What is synthetic rubber? What is Thiokol? Can you tell something about latex? What is the method for increasing the elasticity of rubber? Could you compare the difference of natural rubber and synthetic rubber?
The solid fuels are essentially naturally occurring materials, principally wood, peat, and coal, although for special purposes they are carbonized for the production of charcoal and coke. Coal is usually classified as hard and soft. Hard coal, which is called anthracite coal, is about 90 per cent carbon. It is a hard, dense, shiny substance that burns with practically no flame or soot. Bituminous coal is often called soft coal.
This form has not been subjected to as great pressures as has hard coal, and still contains some compounds of C and H, and some NH3. It is generally used as household and industrial fuel. Lignite is softer that bituminous coal. Coke is made by the destructive distillation of bituminous coal. It is a grey solid that looks somewhat like coal. It is a valuable fuel and excellent reducing agent.
It readily takes oxygen away from the oxide of a metal, leaving the metal. Charcoal is made by heating wood without contact with air, usually in large holding capacities, if this is done on an industrial scale.
Liquid fuels are mostly direct natural products, such as the petroleum oils, but considerable quantities are obtained as the result of destructive distillation of solid fuels, such as coal.
One of the arising by-products is coal tar, which is a mixture like petroleum, and can be separated into its several ingredients by fractional distillation. Read and translate into Vietnamese fuels, wood, peat, coal, charcoal coke, anthracite coal, soot, volatile compound, shiny substance, bituminous coal, lignite, disintegrate, powdery substance, petroleum oils, coal tar, fractional distillation, incomplete combustion B.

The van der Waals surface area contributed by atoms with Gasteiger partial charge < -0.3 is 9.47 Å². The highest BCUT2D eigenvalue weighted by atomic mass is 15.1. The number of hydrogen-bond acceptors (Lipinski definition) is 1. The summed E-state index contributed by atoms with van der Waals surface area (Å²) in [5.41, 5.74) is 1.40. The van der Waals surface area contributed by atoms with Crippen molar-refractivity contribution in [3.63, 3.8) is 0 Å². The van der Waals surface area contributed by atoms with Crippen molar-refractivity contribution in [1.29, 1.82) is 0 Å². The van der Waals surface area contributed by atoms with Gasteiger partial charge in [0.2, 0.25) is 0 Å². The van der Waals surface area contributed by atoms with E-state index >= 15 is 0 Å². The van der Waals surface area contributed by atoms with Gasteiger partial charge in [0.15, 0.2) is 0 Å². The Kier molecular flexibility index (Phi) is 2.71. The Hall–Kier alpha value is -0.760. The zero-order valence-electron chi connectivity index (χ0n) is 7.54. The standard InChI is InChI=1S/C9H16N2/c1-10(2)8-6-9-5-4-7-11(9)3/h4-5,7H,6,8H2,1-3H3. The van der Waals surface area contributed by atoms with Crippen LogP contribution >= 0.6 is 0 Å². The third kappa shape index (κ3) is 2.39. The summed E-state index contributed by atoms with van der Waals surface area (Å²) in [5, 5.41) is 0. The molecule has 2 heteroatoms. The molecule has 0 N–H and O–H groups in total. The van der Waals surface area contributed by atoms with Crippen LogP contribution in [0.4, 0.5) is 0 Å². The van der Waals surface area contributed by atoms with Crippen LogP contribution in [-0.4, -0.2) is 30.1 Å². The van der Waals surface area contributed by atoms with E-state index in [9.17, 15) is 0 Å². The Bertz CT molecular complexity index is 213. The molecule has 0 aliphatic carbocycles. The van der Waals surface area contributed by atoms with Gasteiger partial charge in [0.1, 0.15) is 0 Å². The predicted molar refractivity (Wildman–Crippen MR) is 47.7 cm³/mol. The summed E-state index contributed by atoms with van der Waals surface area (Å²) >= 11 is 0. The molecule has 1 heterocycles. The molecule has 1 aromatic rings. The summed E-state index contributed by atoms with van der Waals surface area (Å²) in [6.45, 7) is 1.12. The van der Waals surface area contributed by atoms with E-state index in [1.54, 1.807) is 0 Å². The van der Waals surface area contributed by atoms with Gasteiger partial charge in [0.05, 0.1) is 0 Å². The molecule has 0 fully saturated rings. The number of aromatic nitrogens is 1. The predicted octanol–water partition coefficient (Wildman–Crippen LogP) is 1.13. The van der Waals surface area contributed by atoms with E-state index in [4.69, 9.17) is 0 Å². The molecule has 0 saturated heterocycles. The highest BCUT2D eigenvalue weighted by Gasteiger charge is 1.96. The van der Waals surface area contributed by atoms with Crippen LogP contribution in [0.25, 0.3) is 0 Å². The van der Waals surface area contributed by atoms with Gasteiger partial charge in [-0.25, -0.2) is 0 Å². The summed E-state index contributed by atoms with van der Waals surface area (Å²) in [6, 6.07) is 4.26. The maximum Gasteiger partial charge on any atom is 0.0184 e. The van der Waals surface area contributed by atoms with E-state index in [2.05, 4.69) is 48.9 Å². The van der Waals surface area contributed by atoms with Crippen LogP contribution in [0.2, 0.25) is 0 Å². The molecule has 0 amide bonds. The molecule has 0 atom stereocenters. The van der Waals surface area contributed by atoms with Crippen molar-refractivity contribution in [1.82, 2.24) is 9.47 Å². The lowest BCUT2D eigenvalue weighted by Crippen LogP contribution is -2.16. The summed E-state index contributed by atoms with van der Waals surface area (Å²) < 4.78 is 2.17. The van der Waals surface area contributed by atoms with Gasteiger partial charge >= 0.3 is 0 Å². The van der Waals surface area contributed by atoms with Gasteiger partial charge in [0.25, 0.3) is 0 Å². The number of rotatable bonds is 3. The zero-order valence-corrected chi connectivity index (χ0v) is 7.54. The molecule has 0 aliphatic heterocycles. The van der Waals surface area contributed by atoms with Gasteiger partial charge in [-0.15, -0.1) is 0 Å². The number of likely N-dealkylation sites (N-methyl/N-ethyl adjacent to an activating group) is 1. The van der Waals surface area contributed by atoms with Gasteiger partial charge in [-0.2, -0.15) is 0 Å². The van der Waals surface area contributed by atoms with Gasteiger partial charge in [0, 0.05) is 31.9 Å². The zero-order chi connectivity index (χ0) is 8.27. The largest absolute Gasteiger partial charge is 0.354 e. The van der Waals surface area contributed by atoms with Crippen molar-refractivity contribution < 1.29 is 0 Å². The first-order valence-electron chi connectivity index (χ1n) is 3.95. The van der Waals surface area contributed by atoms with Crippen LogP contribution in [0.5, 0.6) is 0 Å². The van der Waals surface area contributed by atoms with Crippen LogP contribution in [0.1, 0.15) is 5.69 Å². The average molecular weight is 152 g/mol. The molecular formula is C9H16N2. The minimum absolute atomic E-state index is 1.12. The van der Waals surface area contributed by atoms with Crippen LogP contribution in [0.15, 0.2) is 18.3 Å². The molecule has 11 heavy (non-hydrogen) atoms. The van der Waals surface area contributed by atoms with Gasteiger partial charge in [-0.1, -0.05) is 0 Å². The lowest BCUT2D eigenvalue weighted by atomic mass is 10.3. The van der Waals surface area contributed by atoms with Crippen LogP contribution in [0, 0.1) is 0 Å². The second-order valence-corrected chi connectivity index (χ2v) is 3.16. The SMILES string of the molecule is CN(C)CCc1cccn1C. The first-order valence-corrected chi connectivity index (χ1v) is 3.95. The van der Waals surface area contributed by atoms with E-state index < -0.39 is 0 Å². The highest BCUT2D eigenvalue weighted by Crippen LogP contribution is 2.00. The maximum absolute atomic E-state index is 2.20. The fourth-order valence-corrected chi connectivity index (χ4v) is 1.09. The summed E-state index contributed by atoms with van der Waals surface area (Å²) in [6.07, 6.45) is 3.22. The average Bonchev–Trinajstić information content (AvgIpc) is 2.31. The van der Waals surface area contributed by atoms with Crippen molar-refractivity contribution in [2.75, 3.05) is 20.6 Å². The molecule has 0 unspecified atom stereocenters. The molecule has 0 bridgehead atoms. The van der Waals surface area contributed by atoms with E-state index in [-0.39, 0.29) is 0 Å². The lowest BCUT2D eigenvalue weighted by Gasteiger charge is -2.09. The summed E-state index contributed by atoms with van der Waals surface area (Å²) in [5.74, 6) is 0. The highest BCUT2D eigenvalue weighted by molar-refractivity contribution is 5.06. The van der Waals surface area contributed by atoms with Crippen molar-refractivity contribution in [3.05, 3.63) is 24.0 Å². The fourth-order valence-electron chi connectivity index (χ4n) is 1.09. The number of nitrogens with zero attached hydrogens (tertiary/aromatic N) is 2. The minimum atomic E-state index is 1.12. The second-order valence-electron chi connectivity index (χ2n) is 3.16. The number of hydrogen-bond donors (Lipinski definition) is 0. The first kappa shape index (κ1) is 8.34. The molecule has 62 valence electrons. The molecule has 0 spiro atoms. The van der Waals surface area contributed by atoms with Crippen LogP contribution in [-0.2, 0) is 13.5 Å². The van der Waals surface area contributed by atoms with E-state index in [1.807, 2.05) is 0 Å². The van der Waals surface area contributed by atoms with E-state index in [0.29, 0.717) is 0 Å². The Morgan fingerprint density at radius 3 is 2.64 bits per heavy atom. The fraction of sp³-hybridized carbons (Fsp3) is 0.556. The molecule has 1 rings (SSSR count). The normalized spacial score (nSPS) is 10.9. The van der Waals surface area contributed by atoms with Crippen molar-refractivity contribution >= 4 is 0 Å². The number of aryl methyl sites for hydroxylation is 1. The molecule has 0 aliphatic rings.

Can you name some kinds of fuels? What is charcoal and coke? What is anthracite coal? What is coal tar, and what is it used for? Can you tell the difference of gaseous fuels and solid ones? Probably it had its origin millions of years ago at the bottoms of ancient seas, where the remains of countless animal and vegetable organisms settled. Then they were overlaid by sediment. During hundreds of years they were subjected to pressure and to chemical and bacteriological action, which eventually transformed them into oil.
Crude oil is composed very largely of compounds of two elements, hydrogen and carbon.
In this family of compounds the boiling point increases with increasing molecular size. Lubricating oils come up the range of boiling points and are separated by special vacuum distillation and other processes, as also are the solid paraffin waxes used for candles, waxed paper and polishes. A cracking process means the decomposition by heat with catalysis of petroleum or heavy petroleum fractions, with the production of lower-boiling materials.
It was discovered by Burton in , and a number of cracking processes have come into use since that time. In all of them the oil is heated to a fairly high temperature, and the molecules of the less volatile hydrocarbons are decomposed to form molecules of lower molecular weight, which have boiling points within the gasoline range.
In some of the processes, the cracking takes place in the liquid phase, at pressure from a few hundred pounds to a thousand pounds per square inch, and temperatures of - C. In other processes, the cracking occurs in the gas phase at ordinary pressures, and temperatures up to approximately C.
In many of these processes catalysts, usually based on aluminum silicates, are used. Free carbon is formed during the cracking processes, but the yield of gasoline is greatly increased.